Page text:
Approximately 80 percent of Penticton’s homeless population have lived in the city for more than five years, Eby said.

“This is a Penticton issue and it’s one that the province really wants to help Penticton solve.”

READ MORE: Penticton’s Victory Church to become temporary emergency winter shelter



jesse.day@pentictonwesternnews.com

Like us on Facebook and follow us on Twitter

Housing and Homelessness

Get local stories you won't find anywhere else right to your inbox.
Sign up here

Just Posted

Fire crews battle a large wildfire north of Highway 1 east of the Yale Road West exit on Thursday, April 15, 2021. (Jenna Hauck/ Chilliwack Progress)
VIDEO: Firefighters battle wildfire in Chilliwack near Hwy 1

Helicopter dropping water on large wildfire in Chilliwack near Yale Road West exit, north of highway

web
Fire breaks out inside Mission Walmart

Customers, staff evacuated as firefighters investigate

Japanese Canadian citizens being transferred into waiting trucks outside Hope Station House. NNMCC L2021-2-1-004. Photographs courtesy of the Nikkei National Museum and Cultural Centre
Fight continues for historic Hope Station House

Ombudsman report and stop work order come alongside district’s move to remove heritage status

Lift equipment is driven away from a fire in an adjacent unit on Industrial Way in Chilliwack on Wednesday, April 14, 2021. (Paul Henderson/ Chilliwack Progress)
Chilliwack firefighters deal with heavy smoke, extreme heat in challenging industrial fire

Crews successful in containing fire to 1 unit in industrial building, adjacent units suffer smoke damage

A woman wears a protective face covering to help prevent the spread of COVID-19 as she walks past the emergency entrance of Vancouver General Hospital in Vancouver, B.C., Friday, April 9, 2021. COVID-19 cases have been on a steady increase in the province of British Columbia over the past week. THE CANADIAN PRESS/Jonathan Hayward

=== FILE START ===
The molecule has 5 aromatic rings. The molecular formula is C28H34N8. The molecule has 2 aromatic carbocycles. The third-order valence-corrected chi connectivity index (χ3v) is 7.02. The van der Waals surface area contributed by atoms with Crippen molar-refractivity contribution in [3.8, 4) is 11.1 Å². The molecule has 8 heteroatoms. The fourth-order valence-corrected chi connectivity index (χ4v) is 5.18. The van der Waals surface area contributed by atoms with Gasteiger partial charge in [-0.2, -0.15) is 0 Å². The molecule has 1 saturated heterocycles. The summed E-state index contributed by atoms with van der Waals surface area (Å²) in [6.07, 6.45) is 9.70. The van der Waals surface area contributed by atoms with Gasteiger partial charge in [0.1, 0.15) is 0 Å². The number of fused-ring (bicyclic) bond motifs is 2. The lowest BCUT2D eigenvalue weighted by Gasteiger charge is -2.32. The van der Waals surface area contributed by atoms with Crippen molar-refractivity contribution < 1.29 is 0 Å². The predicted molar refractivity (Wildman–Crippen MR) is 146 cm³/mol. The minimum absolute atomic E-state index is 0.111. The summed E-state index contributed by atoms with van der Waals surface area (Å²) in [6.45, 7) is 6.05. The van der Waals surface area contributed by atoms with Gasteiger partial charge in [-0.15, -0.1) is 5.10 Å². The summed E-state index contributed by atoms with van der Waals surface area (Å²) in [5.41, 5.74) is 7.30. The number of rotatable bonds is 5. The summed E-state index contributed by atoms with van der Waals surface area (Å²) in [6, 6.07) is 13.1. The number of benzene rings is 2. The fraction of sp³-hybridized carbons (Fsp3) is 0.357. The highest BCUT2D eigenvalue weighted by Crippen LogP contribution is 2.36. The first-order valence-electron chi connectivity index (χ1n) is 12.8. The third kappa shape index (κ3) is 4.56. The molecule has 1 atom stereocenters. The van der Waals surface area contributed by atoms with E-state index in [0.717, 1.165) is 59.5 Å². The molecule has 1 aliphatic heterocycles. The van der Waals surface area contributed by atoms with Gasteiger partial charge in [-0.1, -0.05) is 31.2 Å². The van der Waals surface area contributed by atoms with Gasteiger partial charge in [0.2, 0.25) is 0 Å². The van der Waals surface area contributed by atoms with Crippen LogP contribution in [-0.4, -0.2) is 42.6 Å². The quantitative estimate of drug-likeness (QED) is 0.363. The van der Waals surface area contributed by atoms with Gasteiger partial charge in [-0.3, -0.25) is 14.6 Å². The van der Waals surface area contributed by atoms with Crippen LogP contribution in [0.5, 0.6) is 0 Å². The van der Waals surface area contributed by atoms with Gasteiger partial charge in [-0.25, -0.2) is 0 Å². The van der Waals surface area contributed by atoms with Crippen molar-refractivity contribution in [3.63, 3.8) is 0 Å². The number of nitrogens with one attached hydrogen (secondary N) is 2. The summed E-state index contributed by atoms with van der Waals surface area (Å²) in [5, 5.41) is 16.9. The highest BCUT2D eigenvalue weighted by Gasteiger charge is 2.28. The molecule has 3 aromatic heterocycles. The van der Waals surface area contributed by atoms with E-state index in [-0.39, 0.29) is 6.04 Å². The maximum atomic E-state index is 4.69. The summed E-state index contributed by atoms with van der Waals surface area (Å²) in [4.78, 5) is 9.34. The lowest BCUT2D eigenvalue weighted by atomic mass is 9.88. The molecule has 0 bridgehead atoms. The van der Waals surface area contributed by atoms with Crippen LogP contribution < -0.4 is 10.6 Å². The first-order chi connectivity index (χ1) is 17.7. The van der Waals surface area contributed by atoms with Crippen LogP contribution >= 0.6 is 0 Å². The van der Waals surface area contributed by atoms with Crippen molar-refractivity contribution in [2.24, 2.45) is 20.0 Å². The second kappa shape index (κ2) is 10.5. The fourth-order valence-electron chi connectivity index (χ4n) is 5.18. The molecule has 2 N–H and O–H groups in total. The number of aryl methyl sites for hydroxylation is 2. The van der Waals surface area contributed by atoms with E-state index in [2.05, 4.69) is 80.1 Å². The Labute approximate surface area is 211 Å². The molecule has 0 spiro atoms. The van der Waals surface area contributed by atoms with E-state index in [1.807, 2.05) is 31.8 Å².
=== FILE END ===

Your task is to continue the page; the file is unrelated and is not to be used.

Top doctor warns B.C.’s daily cases could reach 3,000 as COVID hospitalizations surge

There are more than 400 people in hospital, with 125 of them in ICU

The father of Aaliyah Rosa planted a tree and laid a plaque in her memory in 2018. (Langley Advance Times files)
Final witness will extend Langley child murder trial into May or June

Lengthy trial began last autumn with COVID and other factors forcing it to take longer than expected

The corner of 96th Avenue and Glover Road in Fort Langley now has traffic signals, and new “touchless” signal activation buttons. (Matthew Claxton/Langley Advance Times)
Busy Fort Langley intersection gets ‘touchless’ crosswalk signals

The new traffic light started operation in April

Cannabis bought in British Columbia (Ashley Wadhwani/Black Press Media)
Is it time to start thinking about greener ways to package cannabis?

Packaging suppliers are still figuring eco-friendly and affordable packaging options that fit the mandates of Cannabis Regulations

A crossing guard stops traffic as students wearing face masks to curb the spread of COVID-19 arrive at Ecole Woodward Hill Elementary School, in Surrey, B.C., on Tuesday, February 23, 2021. A number of schools in the Fraser Health region, including Woodward Hill, have reported cases of the B.1.7.7 COVID-19 variant first detected in the U.K. THE CANADIAN PRESS/Darryl Dyck
COVID-infected students in Lower Mainland schools transmitting to 1 to 2 others: data

Eight to 13 per cent of COVID cases among students in the Lower Mainland were acquired in schools, B.C. says

Dr. Bonnie Henry – in a B.C. health order that went into effect April 12 – granted WorkSafe inspectors the power to enforce workplace closures with COVID-19 spread. THE CANADIAN PRESS/Jonathan Hayward
24 workplace closures being enforced in Fraser Health under new COVID-19 order

WorkSafe inspectors the power to enforce closures if COVID-19 has spread to 3 or more employees

Maple Ridge Fire and Rescue were conducting training operations at Gold Creek Falls when a firefighter broke their leg. (Eileen Robinson photo - Special to The News)
Firefighter suffers broken leg during swift water rescue practice in Golden Ears park

A training exercise at Maple Ridge waterfall on Wedesday results in mishap

Norm Scott, president of Royal Canadian Legion Branch # 91, is disappointed the Legion does not qualify for COVID financial assistance from the provincial government. (Black Press Media file photo)
B.C.’s pandemic aid package passing Legion branches by

Federal non-profit status stymies provincial assistance eligibility

Most Read